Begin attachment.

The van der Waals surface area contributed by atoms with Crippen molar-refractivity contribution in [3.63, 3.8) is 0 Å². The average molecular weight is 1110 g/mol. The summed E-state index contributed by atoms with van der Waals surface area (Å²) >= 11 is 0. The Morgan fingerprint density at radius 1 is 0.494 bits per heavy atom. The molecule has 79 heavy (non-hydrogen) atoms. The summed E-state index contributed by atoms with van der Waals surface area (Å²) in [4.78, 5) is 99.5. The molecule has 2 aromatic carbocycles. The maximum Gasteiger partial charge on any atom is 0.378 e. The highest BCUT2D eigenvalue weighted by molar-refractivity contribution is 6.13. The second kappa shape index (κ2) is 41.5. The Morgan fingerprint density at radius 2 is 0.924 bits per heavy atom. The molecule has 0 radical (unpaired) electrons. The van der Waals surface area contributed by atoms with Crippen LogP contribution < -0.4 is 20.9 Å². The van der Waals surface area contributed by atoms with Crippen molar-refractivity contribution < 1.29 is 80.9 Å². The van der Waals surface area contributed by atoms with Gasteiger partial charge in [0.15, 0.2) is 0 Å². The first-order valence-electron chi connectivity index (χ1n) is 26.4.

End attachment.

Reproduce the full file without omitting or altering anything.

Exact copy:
The van der Waals surface area contributed by atoms with Crippen molar-refractivity contribution in [3.63, 3.8) is 0 Å². The average molecular weight is 1110 g/mol. The summed E-state index contributed by atoms with van der Waals surface area (Å²) >= 11 is 0. The Morgan fingerprint density at radius 1 is 0.494 bits per heavy atom. The molecule has 79 heavy (non-hydrogen) atoms. The summed E-state index contributed by atoms with van der Waals surface area (Å²) in [4.78, 5) is 99.5. The molecule has 2 aromatic carbocycles. The maximum Gasteiger partial charge on any atom is 0.378 e. The highest BCUT2D eigenvalue weighted by molar-refractivity contribution is 6.13. The second kappa shape index (κ2) is 41.5. The Morgan fingerprint density at radius 2 is 0.924 bits per heavy atom. The molecule has 0 radical (unpaired) electrons. The van der Waals surface area contributed by atoms with Crippen LogP contribution < -0.4 is 20.9 Å². The van der Waals surface area contributed by atoms with Crippen molar-refractivity contribution < 1.29 is 80.9 Å². The van der Waals surface area contributed by atoms with Gasteiger partial charge in [0.15, 0.2) is 0 Å². The first-order valence-electron chi connectivity index (χ1n) is 26.4.